A coat of arms is a graphical symbol of a family. It represents the unity shared by those who bear it. It encourages the family's values, honor and service to society and is a constant reminder of ongoing responsibility to add meaning and honor to the family.
It represents their proud relationship with those of the past, present and future. For a diocese, it binds a people under something that they can call their very own and which ties to the place where they live. As the Cross is a symbol of all Christians, so is the coat of arms a symbol of a diocese.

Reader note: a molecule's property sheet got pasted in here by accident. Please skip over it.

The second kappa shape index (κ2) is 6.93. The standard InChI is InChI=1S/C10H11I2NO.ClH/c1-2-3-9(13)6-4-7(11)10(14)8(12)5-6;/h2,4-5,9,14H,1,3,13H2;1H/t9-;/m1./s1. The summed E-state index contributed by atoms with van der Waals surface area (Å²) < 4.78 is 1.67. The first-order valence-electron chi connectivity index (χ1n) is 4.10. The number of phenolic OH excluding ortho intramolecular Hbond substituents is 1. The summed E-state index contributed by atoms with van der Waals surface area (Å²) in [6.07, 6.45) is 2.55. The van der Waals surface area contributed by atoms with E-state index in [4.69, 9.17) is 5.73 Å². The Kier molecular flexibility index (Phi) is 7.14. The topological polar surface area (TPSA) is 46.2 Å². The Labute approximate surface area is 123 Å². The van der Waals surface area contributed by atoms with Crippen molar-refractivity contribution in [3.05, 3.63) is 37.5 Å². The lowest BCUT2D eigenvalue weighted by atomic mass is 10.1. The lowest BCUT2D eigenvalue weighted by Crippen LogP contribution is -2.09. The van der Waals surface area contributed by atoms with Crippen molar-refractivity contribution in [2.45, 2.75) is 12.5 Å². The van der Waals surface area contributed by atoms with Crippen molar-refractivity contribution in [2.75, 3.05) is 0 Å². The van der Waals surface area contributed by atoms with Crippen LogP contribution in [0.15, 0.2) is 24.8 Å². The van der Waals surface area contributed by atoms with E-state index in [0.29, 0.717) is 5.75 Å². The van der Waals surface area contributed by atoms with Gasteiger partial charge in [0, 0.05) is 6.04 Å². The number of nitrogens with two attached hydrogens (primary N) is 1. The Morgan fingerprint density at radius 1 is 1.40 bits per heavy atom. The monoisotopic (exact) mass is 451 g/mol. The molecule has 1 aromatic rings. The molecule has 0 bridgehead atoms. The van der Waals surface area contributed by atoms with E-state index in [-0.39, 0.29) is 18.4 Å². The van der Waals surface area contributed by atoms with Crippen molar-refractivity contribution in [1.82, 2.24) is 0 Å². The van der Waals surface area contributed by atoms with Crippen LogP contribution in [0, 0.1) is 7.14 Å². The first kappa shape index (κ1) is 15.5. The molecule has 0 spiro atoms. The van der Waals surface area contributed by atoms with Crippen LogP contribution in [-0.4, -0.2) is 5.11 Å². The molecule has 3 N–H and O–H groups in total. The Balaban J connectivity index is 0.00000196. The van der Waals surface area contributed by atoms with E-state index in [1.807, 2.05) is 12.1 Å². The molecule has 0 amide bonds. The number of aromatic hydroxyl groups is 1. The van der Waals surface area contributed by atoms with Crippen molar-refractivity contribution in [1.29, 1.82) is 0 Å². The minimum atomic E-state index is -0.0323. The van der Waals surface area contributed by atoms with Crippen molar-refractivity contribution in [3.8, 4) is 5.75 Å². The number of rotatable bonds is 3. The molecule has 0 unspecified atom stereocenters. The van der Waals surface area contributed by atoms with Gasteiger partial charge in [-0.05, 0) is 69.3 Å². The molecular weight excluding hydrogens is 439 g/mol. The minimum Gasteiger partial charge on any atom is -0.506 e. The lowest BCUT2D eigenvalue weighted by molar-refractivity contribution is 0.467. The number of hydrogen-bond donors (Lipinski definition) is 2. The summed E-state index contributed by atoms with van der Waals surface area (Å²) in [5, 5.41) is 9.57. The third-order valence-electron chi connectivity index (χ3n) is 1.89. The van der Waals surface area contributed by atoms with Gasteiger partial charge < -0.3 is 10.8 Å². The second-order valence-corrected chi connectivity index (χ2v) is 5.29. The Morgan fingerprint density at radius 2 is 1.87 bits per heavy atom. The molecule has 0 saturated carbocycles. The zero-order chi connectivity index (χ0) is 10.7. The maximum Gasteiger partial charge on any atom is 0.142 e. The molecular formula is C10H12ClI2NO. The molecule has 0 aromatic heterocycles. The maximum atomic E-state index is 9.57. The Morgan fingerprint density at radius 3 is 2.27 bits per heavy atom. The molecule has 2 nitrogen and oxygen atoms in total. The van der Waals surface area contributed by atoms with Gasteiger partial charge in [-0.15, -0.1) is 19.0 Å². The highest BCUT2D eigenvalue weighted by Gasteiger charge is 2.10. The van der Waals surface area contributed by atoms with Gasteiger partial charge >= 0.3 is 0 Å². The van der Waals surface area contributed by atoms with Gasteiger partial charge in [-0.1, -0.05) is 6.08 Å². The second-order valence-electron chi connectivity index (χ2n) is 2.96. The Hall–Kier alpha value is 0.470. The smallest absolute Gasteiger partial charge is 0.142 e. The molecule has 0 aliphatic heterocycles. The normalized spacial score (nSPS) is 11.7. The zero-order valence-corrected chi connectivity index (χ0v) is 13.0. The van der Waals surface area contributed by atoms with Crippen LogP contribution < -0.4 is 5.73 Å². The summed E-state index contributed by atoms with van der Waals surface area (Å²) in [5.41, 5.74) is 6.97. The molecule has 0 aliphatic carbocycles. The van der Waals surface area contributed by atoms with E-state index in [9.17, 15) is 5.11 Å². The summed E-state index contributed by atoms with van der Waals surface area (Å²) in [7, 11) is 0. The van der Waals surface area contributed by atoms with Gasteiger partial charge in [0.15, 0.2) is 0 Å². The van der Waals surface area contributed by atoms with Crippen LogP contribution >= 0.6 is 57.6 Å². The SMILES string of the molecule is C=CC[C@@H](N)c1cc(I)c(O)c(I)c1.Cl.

The diocesan arms consists of a gold cross against a green field, with a star and wavy border, both in silver.
The main colors, green and gold, recall the fertile plains and fields of western Nebraska, while the cross, reaching to the edges of the heraldic field, recalls the Lord's commission to his Church, to make disciples of all the nations.
The Morning Star is a traditional symbol of Mary the Virgin, who is patroness of the diocese and of the Cathedral of the Nativity.
The silver border represents the Platte River, which borders the diocese for almost two hundred miles along its southern edge.
Crowning the shield is the mitre, which is worn by bishops as a symbol of their special dignity and authority in the Church.